Shetland faces the end of the oil splurge
It is 5.30am in the chiller warehouses in Lerwick port.
In it is box after box of shimmering fish landed just hours before. As well as haddock, cod, whiting and coley there is a 36kg halibut, and a 49kg monkfish worth £200.
Fish buyer Earl Anderson is inspecting the catch.
"It's very good quality because 90% of our boats never fish for more than five days," he says.
"Quite a lot of our boats only fish two or three days. Some of the fish on this market is here within 24 hours."
Shrinking quotas have hurt, but the industry here is well placed for the fight.
Shetland is bang in the middle of prime fishing grounds so fuel costs are low and fresh fish get higher prices.
Later, at 8.30am, in the upstairs auction room, technology complements this natural bounty.
This state of the art electronic system has attracted buyers and boats. Twice as much white fish is landed now compared with 2003 when it was introduced.
The seabed has also been kind to Shetland.
In the 1970s, island authorities negotiated a juicy compensation deal after the building of the huge Sullom Voe oil and gas terminal, serving the North Sea oil fields.
Those revenues have provided some £500m in spending money for the council, and also led to the creation of an independent £200m rainy day fund called the Charitable Trust.
The closest thing in the UK to a sovereign wealth fund, it invests in property, energy projects, the arts, fish processing plants - things other authorities could only dream of.
There are eight swimming pools for 22,000 people, networks of local social care hubs that look after the vulnerable young and old.
'waste and excess'
There are 34 schools, at least one with more staff than pupils.
However, accusations of "waste" and "excess" are commonplace. At £11.5m, the price tag for a new cultural centre is controversial. As is the £50m bill for a new school in town.
This summer auditors from the Scottish government expressed "serious concerns" about financial management, also questioning the blurred borders between the council oil reserve fund and council operations. The council's accounts rarely get signed off.
One former local politician, Barbara Cheyne, says the spending splurge has to stop.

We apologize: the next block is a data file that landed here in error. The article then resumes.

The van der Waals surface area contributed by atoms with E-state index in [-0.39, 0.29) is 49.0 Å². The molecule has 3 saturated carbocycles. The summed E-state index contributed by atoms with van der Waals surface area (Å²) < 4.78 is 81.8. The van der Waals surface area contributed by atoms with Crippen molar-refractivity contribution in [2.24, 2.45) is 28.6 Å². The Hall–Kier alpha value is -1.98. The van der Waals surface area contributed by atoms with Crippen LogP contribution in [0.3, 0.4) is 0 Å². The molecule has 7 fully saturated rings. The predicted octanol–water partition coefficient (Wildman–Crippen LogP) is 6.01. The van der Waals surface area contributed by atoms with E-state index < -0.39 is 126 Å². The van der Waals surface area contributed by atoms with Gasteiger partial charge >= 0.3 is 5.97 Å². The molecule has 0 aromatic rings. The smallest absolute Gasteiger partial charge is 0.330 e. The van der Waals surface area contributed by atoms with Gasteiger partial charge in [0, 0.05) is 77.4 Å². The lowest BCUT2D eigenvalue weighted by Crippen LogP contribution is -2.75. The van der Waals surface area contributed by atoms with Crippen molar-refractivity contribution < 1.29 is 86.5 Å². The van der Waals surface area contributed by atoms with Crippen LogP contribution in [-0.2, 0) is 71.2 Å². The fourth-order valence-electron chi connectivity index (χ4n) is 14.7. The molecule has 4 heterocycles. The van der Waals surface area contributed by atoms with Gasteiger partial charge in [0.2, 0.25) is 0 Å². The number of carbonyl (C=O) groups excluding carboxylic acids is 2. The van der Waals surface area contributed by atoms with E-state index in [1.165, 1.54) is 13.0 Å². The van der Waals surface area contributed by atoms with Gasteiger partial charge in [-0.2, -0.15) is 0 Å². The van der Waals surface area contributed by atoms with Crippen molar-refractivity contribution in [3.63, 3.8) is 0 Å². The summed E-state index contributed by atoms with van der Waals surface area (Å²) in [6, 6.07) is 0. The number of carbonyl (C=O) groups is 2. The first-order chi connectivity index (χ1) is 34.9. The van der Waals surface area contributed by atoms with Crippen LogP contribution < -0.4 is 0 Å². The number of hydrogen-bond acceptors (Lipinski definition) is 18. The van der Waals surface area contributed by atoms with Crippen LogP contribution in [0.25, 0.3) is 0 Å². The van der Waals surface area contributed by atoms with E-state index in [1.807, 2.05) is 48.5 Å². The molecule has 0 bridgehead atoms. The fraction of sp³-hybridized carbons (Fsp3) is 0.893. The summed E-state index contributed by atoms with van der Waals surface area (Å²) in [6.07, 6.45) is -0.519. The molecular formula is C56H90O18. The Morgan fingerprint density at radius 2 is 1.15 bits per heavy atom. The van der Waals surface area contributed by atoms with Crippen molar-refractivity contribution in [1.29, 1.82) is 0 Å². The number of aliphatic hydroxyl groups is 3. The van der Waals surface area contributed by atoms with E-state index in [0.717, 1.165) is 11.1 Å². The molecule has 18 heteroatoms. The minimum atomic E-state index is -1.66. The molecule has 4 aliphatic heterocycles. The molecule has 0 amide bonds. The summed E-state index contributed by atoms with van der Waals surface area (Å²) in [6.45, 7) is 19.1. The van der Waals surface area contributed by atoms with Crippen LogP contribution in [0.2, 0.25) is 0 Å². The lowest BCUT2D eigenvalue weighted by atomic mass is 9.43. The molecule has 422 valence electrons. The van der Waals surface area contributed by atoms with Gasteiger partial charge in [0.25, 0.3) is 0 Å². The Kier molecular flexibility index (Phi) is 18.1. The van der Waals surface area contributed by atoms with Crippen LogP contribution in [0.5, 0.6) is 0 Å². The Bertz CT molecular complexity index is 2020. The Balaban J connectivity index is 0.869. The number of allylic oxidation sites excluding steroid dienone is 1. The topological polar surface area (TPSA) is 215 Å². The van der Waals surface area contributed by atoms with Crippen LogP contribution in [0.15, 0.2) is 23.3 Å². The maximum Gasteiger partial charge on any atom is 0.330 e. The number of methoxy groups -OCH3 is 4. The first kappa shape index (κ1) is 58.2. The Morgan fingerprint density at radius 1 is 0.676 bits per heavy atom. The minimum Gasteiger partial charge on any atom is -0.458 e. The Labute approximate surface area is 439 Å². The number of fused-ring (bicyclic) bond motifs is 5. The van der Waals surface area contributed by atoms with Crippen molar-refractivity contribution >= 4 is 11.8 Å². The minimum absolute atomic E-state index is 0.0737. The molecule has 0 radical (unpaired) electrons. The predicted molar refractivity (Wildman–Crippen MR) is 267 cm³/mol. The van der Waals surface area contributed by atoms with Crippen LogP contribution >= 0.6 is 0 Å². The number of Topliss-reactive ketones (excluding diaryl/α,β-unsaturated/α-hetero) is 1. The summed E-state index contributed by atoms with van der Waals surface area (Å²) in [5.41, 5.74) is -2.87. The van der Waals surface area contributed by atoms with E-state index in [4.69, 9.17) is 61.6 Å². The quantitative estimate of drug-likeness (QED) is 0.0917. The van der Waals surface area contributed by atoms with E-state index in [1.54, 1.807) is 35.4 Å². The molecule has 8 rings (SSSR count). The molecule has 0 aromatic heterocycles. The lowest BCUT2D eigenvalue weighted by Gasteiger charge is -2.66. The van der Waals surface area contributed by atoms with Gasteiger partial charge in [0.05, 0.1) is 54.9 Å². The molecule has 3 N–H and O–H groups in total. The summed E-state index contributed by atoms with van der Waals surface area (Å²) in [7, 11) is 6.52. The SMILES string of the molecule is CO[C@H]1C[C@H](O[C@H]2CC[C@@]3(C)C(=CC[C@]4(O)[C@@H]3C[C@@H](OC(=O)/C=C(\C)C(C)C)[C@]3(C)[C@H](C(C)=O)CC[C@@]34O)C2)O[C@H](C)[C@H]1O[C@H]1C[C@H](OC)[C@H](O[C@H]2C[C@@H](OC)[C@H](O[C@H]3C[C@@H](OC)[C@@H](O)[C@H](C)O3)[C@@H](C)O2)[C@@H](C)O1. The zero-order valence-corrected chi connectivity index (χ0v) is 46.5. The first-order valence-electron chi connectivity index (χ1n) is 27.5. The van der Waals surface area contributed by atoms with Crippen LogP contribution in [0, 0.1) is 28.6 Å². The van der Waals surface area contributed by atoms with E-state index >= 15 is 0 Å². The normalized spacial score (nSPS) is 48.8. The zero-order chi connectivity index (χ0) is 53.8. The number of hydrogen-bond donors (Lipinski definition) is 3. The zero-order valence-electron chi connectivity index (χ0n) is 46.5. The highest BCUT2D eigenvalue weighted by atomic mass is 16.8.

"When the money is not there you have to trim your cloth accordingly and that is the situation we are in right now," she says.
"I got electricity when I was seven, I grew up with no running water, but things moved on as it did for everyone.
"Now we have [gone from] one extreme to the other. Now the pendulum has swung a bit far, and perhaps now is the time to come back to reality."
The council, now with a new boss imported from Orkney, is trying to balance the books. The education budget is one area it is targetting.
On a blustery, dark evening, parents pack out a hall in Scalloway - a fishing port on the other side of the mainland.
The small town has its own secondary school, which the council wants to close.
It is just a few miles from Lerwick, which has one too. And the council thinks kids could easily go there instead.
Karen Eunson, vice chair of Scalloway Parent Council, says money should not be the primary concern.
This is part of a legal process, the Schools Consultation Scotland Act, and there is a requirement that educational benefit has to be proved before they can go ahead with a school closure.
The trouble is the school gets excellent results.
Gold plated state run services are painful to cut. And some jobs will inevitably have to go with central if not local public sector cuts.
But if Shetland got lucky with oil 40 years ago, it is about to do so again with gas.
French energy giant Total is developing a £2.5bn field in the seas west of Shetland.
"If you were trying to plan a time when you could make efficiency savings this would be it," says the council's business development manager Douglas Irvine.
He says the Total development "will mean a demand for hundreds if not thousands of jobs over the next few years".
"Hopefully anybody who finds themselves out of work in the public sector will find employment in the oil industry."
Shetland is not on the national grid, and broadband links are very patchy.
It relies heavily on two industries - fishing and hydrocarbons - that both have potential shelf lives.
But new industries and opportunities always seem to crop up here. For Shetlanders, their luck rarely seems to run out.